First Look: Community Q

Plus, a visit to the new Vesuvius

Today's your lucky day. I'm inviting you to invest in the development and marketing of a new bottled product that will revolutionize cooking. I call it "Bark 'n' Char."

If you're a foodie, both these words have entered your vocabulary with a vengeance in recent months. "Char" specifically refers to the blackened patches on pizza crust, while "bark" is the (nearly) black surface that develops when meat is rubbed with spices and smoked for a lengthy period in a barbecue oven.

My new product will allow home cooks to simply paint on the delicious appearance of char and bark without all the fuss of high heat and lengthy cooking.

The latest restaurants to evoke the language of char and bark are Pizzeria Vesuvius (327 Edgewood Ave., 404-343-4404) and Community Q (1361 Clairmont Road, 404-633-2080). I've visited both twice during their first week or two of operation. Both were still ironing out kinks, but both also showed great promise. Char and bark forever!

Community Q has received a huge amount of buzz from online foodies. How could it not? We live in a city obsessed with barbecue and one of the three owners, David Roberts, was an original partner in Marietta's beloved Sam and Dave's. He has revived many of his best dishes at this new restaurant. (Yes, I'm daring to call it a restaurant since "joints" and "shacks" don't lease space in strip malls.)

I'm going to get my one significant complaint out of the way up front. In both visits, our food was served lukewarm. I'm talking barely room temperature. I've noticed several reports of the same experience on various food blogs. This didn't detract much from flavor except in the case of the Flintstone-sized beef rib I ordered during my second visit. The rib's considerable fat had basically congealed, making it the greasiest thing I've eaten in a long time. Actually, I just couldn't eat more than a few bites.

The odd thing about the temperature is that during our first visit, when I ordered a combo plate of St. Louis-style pork ribs and brisket, the chef stood over our table and told me repeatedly to eat up before the food got cold. I have no explanation, although I did notice that a good bit of the food is kept in a steam tray right behind the cash register.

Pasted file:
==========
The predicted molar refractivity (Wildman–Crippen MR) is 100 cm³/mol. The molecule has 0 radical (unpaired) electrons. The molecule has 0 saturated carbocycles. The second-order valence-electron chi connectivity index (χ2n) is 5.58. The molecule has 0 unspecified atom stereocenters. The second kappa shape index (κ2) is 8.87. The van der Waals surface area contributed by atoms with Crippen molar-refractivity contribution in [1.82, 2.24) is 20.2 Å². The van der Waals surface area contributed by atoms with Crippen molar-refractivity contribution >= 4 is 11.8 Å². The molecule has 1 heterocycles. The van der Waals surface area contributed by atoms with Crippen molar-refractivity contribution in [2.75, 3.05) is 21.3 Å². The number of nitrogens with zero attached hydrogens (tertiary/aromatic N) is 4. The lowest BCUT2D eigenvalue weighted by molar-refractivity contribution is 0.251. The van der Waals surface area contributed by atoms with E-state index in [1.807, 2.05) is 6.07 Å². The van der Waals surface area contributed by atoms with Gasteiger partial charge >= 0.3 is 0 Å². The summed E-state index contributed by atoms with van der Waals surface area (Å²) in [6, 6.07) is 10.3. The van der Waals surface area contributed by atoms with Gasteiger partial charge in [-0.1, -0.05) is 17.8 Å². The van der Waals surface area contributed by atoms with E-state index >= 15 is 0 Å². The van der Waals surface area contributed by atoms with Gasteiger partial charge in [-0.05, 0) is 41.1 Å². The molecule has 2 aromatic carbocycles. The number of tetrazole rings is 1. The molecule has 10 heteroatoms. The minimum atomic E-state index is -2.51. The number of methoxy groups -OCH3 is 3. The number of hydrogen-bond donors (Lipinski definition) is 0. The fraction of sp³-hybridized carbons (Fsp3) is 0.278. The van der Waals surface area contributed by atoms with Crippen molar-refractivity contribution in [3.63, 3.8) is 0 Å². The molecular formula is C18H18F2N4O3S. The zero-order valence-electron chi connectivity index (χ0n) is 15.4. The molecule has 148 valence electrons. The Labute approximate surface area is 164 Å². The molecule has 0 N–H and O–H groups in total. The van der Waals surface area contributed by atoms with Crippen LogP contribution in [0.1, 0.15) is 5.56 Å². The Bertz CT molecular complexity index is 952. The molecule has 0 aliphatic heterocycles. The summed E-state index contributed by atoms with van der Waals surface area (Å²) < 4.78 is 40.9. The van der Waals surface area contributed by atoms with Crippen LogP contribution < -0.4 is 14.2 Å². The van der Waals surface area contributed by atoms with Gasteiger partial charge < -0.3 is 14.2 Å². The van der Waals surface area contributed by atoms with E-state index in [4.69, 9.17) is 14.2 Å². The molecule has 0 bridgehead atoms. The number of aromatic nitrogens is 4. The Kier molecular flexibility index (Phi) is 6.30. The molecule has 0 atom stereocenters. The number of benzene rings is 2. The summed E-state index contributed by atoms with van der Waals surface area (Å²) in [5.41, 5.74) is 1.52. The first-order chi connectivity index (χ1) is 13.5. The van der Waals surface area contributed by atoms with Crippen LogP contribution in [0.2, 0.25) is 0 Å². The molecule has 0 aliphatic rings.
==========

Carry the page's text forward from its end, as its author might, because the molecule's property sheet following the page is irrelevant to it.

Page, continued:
Apart from that, both my meals have been great. Wayne and his mother, who joined us for our first visit, also liked the food. The pulled pork, which was featured on a slider at the Shed at Glenwood the week before, really is about the best I've ever tasted. It's not shredded. It's served in generous chunks, and is deliciously tender and flavorful even without so much as a splash of the restaurant's two sauces.

I also loved the brisket. It's served sliced and it's got bark! It definitely was prettier the first visit, with some pinkness that completely disappeared by our second visit. St. Louis ribs – basically spare ribs that have been trimmed of some fat – were perfect both visits. Pick you usual barbecue adjectives: smoky, tangy, meaty, tender. We also tasted a smoked chicken breast and some mild smoked sausage – all just right.

Two sauces are available. One is mainly vinegar but don't expect the punch of a Carolina-style vinegar sauce. The other is tomato-based with plenty of vinegar, too – and a lot of sugar. In fact, during my first visit, I was convinced the sauce was made with Coca-Cola but I was assured it was not. During our second visit, the sauce's sweetness seemed to have been reduced significantly. I liked it a lot better. Wayne thinks I was just tasting things sweeter the first visit because his mother was with us. But, contrarily, I actually found the baked beans almost unpleasantly sweeter the second visit. During our first, they had a much more piquant flavor that I preferred.

The don't-miss side dish here is the mac-n-cheese made with rigatoni and three different cheeses. Just try it. Coleslaw, collards and a thick Brunswick stew all work well. So far, the only dessert available is banana pudding. It's first-rate, but another of the owners here – Stuart Baesel – was a pastry chef for Guenter Seeger. I want to see some other riffs on favorite Southern desserts!

The décor of the place, by the way, is kitschy but wittily so. Yay for pig bark!

In the Old Fourth Ward

Pizzeria Vesuvius, in the location vacated by the Bureau, has six owners with broad experiences – Chris Lopez (the Bureau, the Eagle), Matt Rupert (Noni's), Lou Locricchio (Thumbs Up), Eric Kaiser (Grant Central), Richard Silvey (Agave, Fritti) and Russell Meyer (Cabbagetown Grill).

The restaurant was amid a (repeatedly emphasized) slow opening when I visited, so I'll do a more comprehensive look later. Vesuvius serves a few starters, build-your-own pizzas and nine house pizzas named after famous volcanoes.

During my first visit, I ordered the Fuji, which featured roasted pork, hoisin sauce, cabbage and caramelized onions. The crust was thin but a bit thicker and a lot less gooey than you'll find at Antico Pizza and Varasano's. And, of course, the toppings were more whimsically fusion-style. All in all, I liked it. Actually, I ate the whole damn thing without batting an eye.

But I was more impressed when I returned for lunch a few days later. I ordered a small pizza with mozzarella, house-smoked ham and fresh arugula. I also ordered a bowl of thick chicken minestrone, served with some absurdly delicious – chewy, salty, garlicky – "knots" of pizza dough.

My feeling is that if you like your pizza pretty lightly topped, as I do, you're going to be much happier with a build-your-own pie here. The crust's integrity is less stressed by a couple of ingredients. So, I'll leave it to someone else to report on the Big Southern Butte, topped with ground beef, smoked bacon, cheddar cheese, onion and tomato sauce.

And, yes, the char is good enough to bark about.